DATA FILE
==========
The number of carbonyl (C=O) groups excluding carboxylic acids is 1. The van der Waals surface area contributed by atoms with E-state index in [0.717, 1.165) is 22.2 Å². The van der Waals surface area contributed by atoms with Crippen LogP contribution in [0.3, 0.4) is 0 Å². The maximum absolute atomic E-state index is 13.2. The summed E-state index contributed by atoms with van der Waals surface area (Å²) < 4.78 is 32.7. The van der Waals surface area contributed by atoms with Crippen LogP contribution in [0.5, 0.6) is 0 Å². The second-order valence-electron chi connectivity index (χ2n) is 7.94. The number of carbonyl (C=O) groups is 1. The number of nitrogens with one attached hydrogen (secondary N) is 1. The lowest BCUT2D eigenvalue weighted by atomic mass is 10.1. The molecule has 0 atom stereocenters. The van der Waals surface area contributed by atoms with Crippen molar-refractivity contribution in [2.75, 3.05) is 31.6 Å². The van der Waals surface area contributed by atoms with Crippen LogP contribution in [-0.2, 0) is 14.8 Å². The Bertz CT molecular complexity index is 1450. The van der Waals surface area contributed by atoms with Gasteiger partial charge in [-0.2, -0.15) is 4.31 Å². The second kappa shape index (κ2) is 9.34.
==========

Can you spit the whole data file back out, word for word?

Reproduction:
The number of carbonyl (C=O) groups excluding carboxylic acids is 1. The van der Waals surface area contributed by atoms with E-state index in [0.717, 1.165) is 22.2 Å². The van der Waals surface area contributed by atoms with Crippen LogP contribution in [0.3, 0.4) is 0 Å². The maximum absolute atomic E-state index is 13.2. The summed E-state index contributed by atoms with van der Waals surface area (Å²) < 4.78 is 32.7. The van der Waals surface area contributed by atoms with Crippen LogP contribution in [0.5, 0.6) is 0 Å². The second-order valence-electron chi connectivity index (χ2n) is 7.94. The number of carbonyl (C=O) groups is 1. The number of nitrogens with one attached hydrogen (secondary N) is 1. The lowest BCUT2D eigenvalue weighted by atomic mass is 10.1. The molecule has 0 atom stereocenters. The van der Waals surface area contributed by atoms with Crippen molar-refractivity contribution in [2.75, 3.05) is 31.6 Å². The van der Waals surface area contributed by atoms with Crippen LogP contribution in [-0.2, 0) is 14.8 Å². The Bertz CT molecular complexity index is 1450. The van der Waals surface area contributed by atoms with Gasteiger partial charge in [-0.2, -0.15) is 4.31 Å². The second kappa shape index (κ2) is 9.34.